Australia and in return you have an obligation to embrace and imbibe obligation to embrace and imbibe the values and attitudes values and attitudes unconditionally embrace and imbibe the attitudes of this society. I think that's a this society. I think that's a fair balance and most Australians would see it in those terms. And should see it in those terms. And should we do more about putting in a formal sense the way we embrace these core values. Peter Costello was talking during the week about perhaps looking at a pledge of allegiance. Well, the pledge of allegiance at the present time does contain a commitment to the values of Australia. I think it's an ongoing attitude of mind. Let's forget all theisms we've had in relation to this, whether it's theisms we've had in relation to this, whether it's an assimilation or multiculturalism. The problem is they mean different things to different people. My view very ╝white╛I is that you come to this country. You have the incredible privilege of living in one of the best societies in the world and best societies in the world and you have rights , but you also have the responsibility to endorse and responsibility to endorse and imbibe and embrace the values of our society. And that, of course, includes free speech, but it also includes a respect for religious includes free speech, but it also includes a respect for religious difference and it includes a total repudiation and rejection of violence or the preaching of violence or the endorsement of violence as a solution to political disputes. And again Tony Blair has been active. On Friday he outlawed the party of Islamic liberation, they still operate here, apparently recruiting young Muslims in Sydney? Well, we've sought advice on that. If we're advised to ban an organisation, we will. But we organisation, we will. But we don't automatically lift in that detail what's done in Britain and impose what's done in Britain and impose it in au.s we are two separately different countries even though we have a common cause on this issue. We'll just have to wait and see whether the Australian whether the Australian circumstances justify it or not. If seems the justify it or not. If seems the case they reject violence in Australia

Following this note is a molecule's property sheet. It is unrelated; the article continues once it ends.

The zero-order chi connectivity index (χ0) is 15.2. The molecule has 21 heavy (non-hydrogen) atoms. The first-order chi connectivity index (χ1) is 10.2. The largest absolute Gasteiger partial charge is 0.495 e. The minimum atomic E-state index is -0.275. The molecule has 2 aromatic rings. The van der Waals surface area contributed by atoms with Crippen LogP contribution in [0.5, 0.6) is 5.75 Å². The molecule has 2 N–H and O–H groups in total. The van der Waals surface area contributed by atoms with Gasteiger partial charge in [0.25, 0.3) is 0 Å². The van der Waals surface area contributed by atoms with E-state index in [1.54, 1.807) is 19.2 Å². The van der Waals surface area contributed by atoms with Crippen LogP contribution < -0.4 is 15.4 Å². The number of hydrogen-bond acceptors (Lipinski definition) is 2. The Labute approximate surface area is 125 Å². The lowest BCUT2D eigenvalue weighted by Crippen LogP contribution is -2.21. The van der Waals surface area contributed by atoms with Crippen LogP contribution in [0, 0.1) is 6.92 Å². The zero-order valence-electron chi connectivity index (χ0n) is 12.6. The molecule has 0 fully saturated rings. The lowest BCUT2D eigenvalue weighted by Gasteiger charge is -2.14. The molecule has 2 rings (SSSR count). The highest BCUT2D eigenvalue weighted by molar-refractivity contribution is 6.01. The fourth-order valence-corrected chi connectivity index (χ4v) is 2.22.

but they nevertheless try to but they nevertheless try to recruit young people to support this notion of an Islamic superstate, by implication they might support violence overseas. Would that constitute -? I don't regard that constitute -? I don't regard that as acceptable, but I'm not going to make up a new criminal code on the run. It's very important with run. It's very important with these things that having laid down the marker that we'll look at what further should be done that we do take the right amount of time to carefully consider what further is done. But emphasising all the time that getting inside communities and understanding what's going on is crucially important to effectively responding to the threat of terrorism. On industrial relations PM you've managed to unite the Catholic and Anglican churches. They're archbishops are worried about the impact on family life? Well, I think that's an exaggeration. I believe that there'll be a range of views inside the ranks of practicing Catholics the ranks of practicing Catholics on this issue and Anglicans as there are on every other issue. There's no such thing as are on every other issue. There's no such thing as a Catholic or an Anglican view on anything, it depends on individuals. But let me say to everybody that the reason that we're changing the industrial relations laws is to make smur that in five, ten years time we have in five, ten years time we have even lower unemployment and better lower unemployment and better living conditions in this country. That's the purpose. This is a change the purpose. This is a change which is designed to strengthen the economy and improve living is designed to strengthen the economy and improve living economy and improve living standards and if we just complacently imagine we can stand still and continue to live off the fat of earlier live off the fat of earlier economic reforms, then we'll find in five or ten years time that our ten years time that our unemployment rate is higher and our living standards are lower and if there's one thing I can boast of is leading a government that has lifted living standard and closed the gap incidentally standard and closed the gap incidentally between the rich and the poor. There were some figures that came out on Thursday from the Bureau of Statistics which showed